Malden Mayor Gary Christenson said Tuesday the city will endeavor to create a dedicated teen center that could give hundreds of youngsters a safe, productive place to go after school.
Tentatively called the Malden Teen Enrichment Center, a task force of 13 planners recommended the city rent about 5,500 square feet at 1 Salem St,, steps from Malden High School at the intersection of Salem and Ferry streets.
But before the center can open in September, task force chair Cathy MacMullin said proponents must raise at least $30,000 to cover the capital expenses of opening a permanent, specialized facility.
During six weeks of study, the planners examined four other available properties, evaluated seven teen programs in
surrounding communities, and surveyed students and community leaders before setting their sights on the corner building. A series of banks has occupied the first floor, the most recent a former DanversBank branch that closed over two years ago.
At full capacity, the center could accommodate up to 250 high school students at a time, and would offer a structured and friendly environment for kids to study, hang out with friends, and play sports and games.
"It's a marvelous location," said MacMullin, who is leading an 18-person task force that has worked since February to chart a path for the center. MacMullin, who cofounded 16 successful teen night events since May 2011, said a dedicated facility would help constructively fill the critical hours between the last school bell and when students' parents arrive home.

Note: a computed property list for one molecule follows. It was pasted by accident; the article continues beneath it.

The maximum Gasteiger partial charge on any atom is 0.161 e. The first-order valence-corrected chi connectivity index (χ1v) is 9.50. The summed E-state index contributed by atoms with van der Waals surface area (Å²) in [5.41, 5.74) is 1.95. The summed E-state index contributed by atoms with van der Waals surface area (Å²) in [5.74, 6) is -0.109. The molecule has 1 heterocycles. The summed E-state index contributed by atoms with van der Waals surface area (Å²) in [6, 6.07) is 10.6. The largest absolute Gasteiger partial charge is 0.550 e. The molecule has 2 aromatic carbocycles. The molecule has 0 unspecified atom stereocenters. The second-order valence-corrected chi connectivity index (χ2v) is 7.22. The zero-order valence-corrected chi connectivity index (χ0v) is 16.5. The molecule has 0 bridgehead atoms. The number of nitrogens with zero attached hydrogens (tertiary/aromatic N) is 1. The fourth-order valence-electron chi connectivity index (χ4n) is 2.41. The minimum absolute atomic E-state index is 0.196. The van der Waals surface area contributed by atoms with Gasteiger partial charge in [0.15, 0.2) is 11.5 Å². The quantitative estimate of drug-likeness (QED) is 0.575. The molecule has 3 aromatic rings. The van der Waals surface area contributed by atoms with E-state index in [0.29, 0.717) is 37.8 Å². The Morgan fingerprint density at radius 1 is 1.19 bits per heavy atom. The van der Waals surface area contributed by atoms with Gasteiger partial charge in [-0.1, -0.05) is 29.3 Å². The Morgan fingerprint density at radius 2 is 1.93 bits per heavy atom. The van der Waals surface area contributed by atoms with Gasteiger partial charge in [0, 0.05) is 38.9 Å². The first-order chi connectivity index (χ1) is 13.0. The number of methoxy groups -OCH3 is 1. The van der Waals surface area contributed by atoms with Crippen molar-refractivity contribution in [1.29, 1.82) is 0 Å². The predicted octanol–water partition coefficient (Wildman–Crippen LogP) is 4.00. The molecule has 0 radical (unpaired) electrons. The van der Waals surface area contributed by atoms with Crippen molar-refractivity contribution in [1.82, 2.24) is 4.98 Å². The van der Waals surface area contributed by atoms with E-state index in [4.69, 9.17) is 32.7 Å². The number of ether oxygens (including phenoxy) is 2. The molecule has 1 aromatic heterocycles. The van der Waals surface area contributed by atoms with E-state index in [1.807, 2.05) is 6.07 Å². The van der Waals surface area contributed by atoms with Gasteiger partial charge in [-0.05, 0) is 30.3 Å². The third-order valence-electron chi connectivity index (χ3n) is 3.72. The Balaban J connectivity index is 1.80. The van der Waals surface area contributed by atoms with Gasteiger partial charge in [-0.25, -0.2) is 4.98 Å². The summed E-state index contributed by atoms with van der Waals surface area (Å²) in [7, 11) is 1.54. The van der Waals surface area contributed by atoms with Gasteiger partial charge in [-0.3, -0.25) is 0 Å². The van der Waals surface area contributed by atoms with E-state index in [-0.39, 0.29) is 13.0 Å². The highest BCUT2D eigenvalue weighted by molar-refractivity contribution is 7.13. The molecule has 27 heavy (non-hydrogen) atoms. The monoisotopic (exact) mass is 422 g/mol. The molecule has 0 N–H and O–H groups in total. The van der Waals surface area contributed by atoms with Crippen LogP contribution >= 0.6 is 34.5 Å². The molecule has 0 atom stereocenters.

Planners pegged operating costs at nearly $150,000 per year, including an estimated $59,950 in rent, according to the task force report. MacMullin said the rental estimate is generous, and that she hopes to work with the building's owner to find an amenable cost.
Flanked by the planning group, Christenson said at the briefing he would
include funding for the center in the forthcoming fiscal 2013 budget,
expected to be released in mid-May, and that his administration would make it
a prioritized program going forward.
The curved two-story building has sat vacant for about two years, and was attractive to the group because of its proximity to the high school and transportation lines, the mayor and others said, key requirements for a facility that must serve the entire city.
"The owner of One Salem Street expressed a genuine desire for Malden to locate their teen center in the building," the report said. "The task force recommends the city open negotiations with the property owner to explore the possibility that a mutual arrangement can be reached."
Christenson said the success of the center will rest on cooperation from all corners of the community. Currently the Malden YWCA and YMCA, as well as public school officials, have agreed to help coordinate programming for the space. So far the Trade Employers' Association of Boston has agreed to donate time and labor to reconfigure the building's interior.